DHAKA (Reuters) - A Bangladeshi war crimes tribunal is due to pronounce judgment on a top Islamist politician on Thursday, raising fears a guilty verdict could ignite a fresh round of clashes between members of his party and security forces.
Bangladesh, reeling from a factory collapse that killed more than 700 people two weeks ago, is navigating one of its most turbulent periods since independence as a series of political conflicts converge ahead of elections due early next year.
Protests over the war crimes trials are one of the main challenges facing the government of Prime Minister Sheikh Hasina, who opened an inquiry into abuses committed during a 1971 war for independence from Pakistan in 2010.
The tribunals have angered Islamists who say they are a politically-motivated attempt to persecute the leadership of Jamaat-e-Islami, the main Islamist party in Bangladesh and a key part of an opposition coalition.
Bangladesh became part of Pakistan at the end of British colonial rule in 1947. The independence war claimed about 3 million lives. Thousands of women were raped.
Some factions in Bangladesh opposed the break with Pakistan, including Jamaat. Its leaders have denied involvement in abuses.
On Thursday, judges are due to hand down a verdict in the trial of Muhammad Kamaruzzaman, a leader of Jamaat who is accused of involvement in the murder and torture of several civilians.
Syed Haider Ali, the lead government prosecutor, said he expected the court would sentence Kamaruzzaman to death.
“On the basis of our arguments we are hopeful of getting the highest punishment,” Ali told reporters.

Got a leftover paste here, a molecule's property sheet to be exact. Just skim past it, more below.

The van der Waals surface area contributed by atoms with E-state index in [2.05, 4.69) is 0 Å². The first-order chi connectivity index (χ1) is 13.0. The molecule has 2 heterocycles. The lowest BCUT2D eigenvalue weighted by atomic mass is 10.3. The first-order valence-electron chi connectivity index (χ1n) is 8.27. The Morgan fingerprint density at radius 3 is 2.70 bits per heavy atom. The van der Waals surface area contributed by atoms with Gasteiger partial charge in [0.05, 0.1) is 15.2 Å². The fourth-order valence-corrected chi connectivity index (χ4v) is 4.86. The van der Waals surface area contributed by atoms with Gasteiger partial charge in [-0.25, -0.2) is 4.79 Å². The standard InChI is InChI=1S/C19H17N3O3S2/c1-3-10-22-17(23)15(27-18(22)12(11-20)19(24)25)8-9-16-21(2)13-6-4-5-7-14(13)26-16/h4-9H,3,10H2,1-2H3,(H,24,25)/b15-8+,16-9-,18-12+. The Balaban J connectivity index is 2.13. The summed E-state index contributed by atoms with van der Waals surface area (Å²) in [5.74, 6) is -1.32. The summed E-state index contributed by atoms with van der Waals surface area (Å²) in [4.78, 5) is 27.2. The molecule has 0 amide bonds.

Kamaruzzaman was arrested in a separate criminal case in July, 2010, and was charged with war crimes the following month. He has pleaded not guilty through his lawyers.
Dozens of people have been killed in clashes between security forces and protesters opposed to the tribunal since the first guilty verdict was delivered in January. Kamaruzzaman’s judgment will be the fourth since the trials began.
The tribunal has been criticized by rights groups for failing to adhere to international standards. Human Rights Watch said lawyers, witnesses and investigators reported they had been threatened.
In a separate challenge to Hasina’s government, tens of thousands of members of the hardline Islamist Hefajat-e-Islam movement massed in the capital Dhaka this week to demand the imposition of a new blasphemy law.
At least 20 people were killed in some of the worst violence seen in the city in decades when police used water cannons to disperse the gathering.
The Bangladesh Nationalist Party, the main opposition party, has also turned up the heat on Hasina’s secular Awami League government by calling a series of strikes to demand she resign.
Bangladesh has been rocked by protests and counter-protests linked to the tribunal since January, when it handed down its first sentence by condemning an expelled Jamaat member to death. In the second case, a Jamaat leader was given life in jail.
About 60 people have been killed in protests since the tribunal’s third conviction in March, when another member of Jamaat, Delwar Hossain Sayedee, 73, was sentenced to death for abuses including murder and rape during the war.
Jamaat and the BNP both accuse the prime minister of using the tribunal to persecute them. The government denies that and says justice must be served.
Editing by Matthew Green and Andrew Heavens